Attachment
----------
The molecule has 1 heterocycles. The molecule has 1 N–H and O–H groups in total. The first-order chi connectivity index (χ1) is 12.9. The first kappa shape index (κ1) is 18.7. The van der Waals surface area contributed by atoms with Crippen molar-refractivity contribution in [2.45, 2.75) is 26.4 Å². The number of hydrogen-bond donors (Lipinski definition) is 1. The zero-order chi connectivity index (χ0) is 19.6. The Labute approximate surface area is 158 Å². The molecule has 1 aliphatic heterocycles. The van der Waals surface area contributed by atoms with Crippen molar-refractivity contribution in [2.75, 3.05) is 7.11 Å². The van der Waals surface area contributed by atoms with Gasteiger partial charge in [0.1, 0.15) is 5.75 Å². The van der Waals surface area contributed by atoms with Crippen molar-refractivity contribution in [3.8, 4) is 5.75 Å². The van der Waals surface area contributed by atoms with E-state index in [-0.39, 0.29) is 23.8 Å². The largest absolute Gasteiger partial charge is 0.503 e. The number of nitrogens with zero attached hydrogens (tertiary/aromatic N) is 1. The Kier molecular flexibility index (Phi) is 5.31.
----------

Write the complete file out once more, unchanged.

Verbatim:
The molecule has 1 heterocycles. The molecule has 1 N–H and O–H groups in total. The first-order chi connectivity index (χ1) is 12.9. The first kappa shape index (κ1) is 18.7. The van der Waals surface area contributed by atoms with Crippen molar-refractivity contribution in [2.45, 2.75) is 26.4 Å². The number of hydrogen-bond donors (Lipinski definition) is 1. The zero-order chi connectivity index (χ0) is 19.6. The Labute approximate surface area is 158 Å². The molecule has 1 aliphatic heterocycles. The van der Waals surface area contributed by atoms with Crippen molar-refractivity contribution in [2.75, 3.05) is 7.11 Å². The van der Waals surface area contributed by atoms with Gasteiger partial charge in [0.1, 0.15) is 5.75 Å². The van der Waals surface area contributed by atoms with Crippen molar-refractivity contribution in [3.8, 4) is 5.75 Å². The van der Waals surface area contributed by atoms with E-state index in [-0.39, 0.29) is 23.8 Å². The largest absolute Gasteiger partial charge is 0.503 e. The number of nitrogens with zero attached hydrogens (tertiary/aromatic N) is 1. The Kier molecular flexibility index (Phi) is 5.31.